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John Askew, Sr., a patient/actor, left gives feedback to third-year Georgetown medical student Gregory Shumer after a training session in an examining room on the Georgetown Medical School campus in Washington, Friday, March 16, 2012. As the nation moves to paperless medicine, doctors are grappling with an awkward challenge: How do they tap the promise of computers, smartphones and iPads in the exam room without losing the human connection with their patients? Are the gadgets a boon, or a distraction?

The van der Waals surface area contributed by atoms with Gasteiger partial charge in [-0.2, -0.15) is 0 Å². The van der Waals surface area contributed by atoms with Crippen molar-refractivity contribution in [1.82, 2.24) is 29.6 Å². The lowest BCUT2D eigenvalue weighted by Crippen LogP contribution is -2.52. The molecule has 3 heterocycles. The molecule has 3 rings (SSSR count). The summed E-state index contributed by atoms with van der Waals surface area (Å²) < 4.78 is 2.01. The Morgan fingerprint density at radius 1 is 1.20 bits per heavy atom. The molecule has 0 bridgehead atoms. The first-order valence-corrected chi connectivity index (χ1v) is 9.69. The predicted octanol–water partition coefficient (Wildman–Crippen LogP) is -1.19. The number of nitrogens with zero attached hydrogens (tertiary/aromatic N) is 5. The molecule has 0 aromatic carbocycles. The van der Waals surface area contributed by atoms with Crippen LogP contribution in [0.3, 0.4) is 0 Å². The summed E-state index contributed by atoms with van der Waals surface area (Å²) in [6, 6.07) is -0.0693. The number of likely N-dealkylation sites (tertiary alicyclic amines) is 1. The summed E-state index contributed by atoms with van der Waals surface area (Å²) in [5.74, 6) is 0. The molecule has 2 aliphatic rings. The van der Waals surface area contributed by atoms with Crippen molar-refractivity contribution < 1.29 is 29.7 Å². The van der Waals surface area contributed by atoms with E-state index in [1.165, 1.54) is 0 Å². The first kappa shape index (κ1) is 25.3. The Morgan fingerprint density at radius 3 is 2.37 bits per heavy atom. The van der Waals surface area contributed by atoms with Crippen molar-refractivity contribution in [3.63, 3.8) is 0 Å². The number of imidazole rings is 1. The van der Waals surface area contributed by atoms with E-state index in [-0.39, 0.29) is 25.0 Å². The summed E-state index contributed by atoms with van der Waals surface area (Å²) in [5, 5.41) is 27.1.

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Helping doctors balance human touch and gadgetry

As the nation moves to paperless medicine, doctors are grappling with an awkward challenge: How do they tap the promise of computers, smartphones and iPads in the exam room without losing the human connection with their patients? Are the gadgets a boon, or a distraction?

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